What to do when stitch files do not resize correctly
Problem 1: Sometimes when you open a stitch file, some of the stitches may have been lost.
Problem 2: Sometimes when you resize a stitch file, some of the stitches may be lost or some of the special stitch effects are lost.
Why does this happen?
This will depend on how the original design was digitized and then saved. Some stitch files may actually be converted through several formats before it finally gets to you in the format you have. Each time it is converted, the quality could have degraded or some of the stitch types converted differently.
Solution: Open as stitches only, not recognized outlines
When you see this happen, Hatch Embroidery offers way to work around this!
Normally you open files to recognize as outlines of the object because this will give you more editing power in Hatch Embroidery. But, when you have designs where the outline of the object cannot be determined, it can give you either or both of the problems stated above. In this case, Hatch Embroidery allows you to open the design with "stitches only".
How to do this in Hatch:
1) When you open the design > find your stitch file type in the drop down list
2) Click "Options"
You will see the dialog box "Open Options" as shown below.
3) Click to select "Leave stitches as individual stitches"
4) Click "OK"
The design will open as stitch points only.
We recommend that you immediately save (export) the file and in the name indicate it as "stitches". DO NOT save over your original file.
Example: Original file name is "dog1.PES". Save (export) the file as "dog1_stitches.PES" before you start working with the design. if you then have problems or do not like what you have done, you can always revert back to the original file.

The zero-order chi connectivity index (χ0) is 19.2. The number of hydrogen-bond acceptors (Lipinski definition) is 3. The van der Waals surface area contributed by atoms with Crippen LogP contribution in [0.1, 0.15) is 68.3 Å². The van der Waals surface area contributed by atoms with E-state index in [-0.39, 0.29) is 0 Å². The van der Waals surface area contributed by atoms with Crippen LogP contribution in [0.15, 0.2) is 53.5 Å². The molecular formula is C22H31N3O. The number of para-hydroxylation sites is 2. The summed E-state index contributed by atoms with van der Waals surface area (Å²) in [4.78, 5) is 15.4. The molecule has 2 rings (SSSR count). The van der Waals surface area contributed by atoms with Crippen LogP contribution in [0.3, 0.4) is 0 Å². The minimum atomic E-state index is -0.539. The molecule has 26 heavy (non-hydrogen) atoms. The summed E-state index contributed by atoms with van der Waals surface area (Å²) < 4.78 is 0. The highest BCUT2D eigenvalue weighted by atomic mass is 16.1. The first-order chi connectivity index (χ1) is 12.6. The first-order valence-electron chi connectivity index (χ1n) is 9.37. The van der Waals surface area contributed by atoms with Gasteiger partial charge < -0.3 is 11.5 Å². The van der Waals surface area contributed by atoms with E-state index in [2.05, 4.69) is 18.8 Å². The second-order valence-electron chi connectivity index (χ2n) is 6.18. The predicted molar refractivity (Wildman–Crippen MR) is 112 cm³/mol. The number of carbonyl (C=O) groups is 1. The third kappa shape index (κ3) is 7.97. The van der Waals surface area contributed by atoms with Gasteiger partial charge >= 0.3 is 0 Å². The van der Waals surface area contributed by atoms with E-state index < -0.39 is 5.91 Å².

TOP TIP: Save the file as "dog1_stitches.EMB". When you do this, it will retain your edits, color changes, etc. Then after you are finished working with this design you can save (export) to "dog1_stitches.PES".
Other facts to keep in mind when you use this method:
1. When you open a file to leave as individual stitches, this will become the default when opening future designs. So when you go to open your next design, unless you wish to do the same, remember to follow those steps and open them as "Convert stitches into object shapes". This will then change to become the default.
2. I will generally first open designs with the usual "Convert stitches into object shapes" as this has more editing power. Only if this does not work, will I use the "Leave stitches as individual stitches". But this is a personal preference.
3. You will not be able to edit the design as much when opening as stitches only. Reshape is one area that will have limitations. While you can reshape by moving the single needle points with "stitches only", it is time consuming and uses a lot of computer resources. So it is really important to ensure you have saved your file and save often.
4. If you do need to edit stitch points, then do this last after all other changes have been made, such as resize, change colors, etc.
5. Resizing limitations: It is recommended that you only resize up or down by 10% when using a file with stitches only. Remember, it will not "add stitches or reduce stitches" based on the size, like an object file will. The current stitches stay and only get closer together or further apart. So you can see how you could lose "details" in the design and/or the design can get too dense".
6. This method is best used when you will make minor changes to the design.
7. It is recommended to change colors using the Resequence Docker color blocks.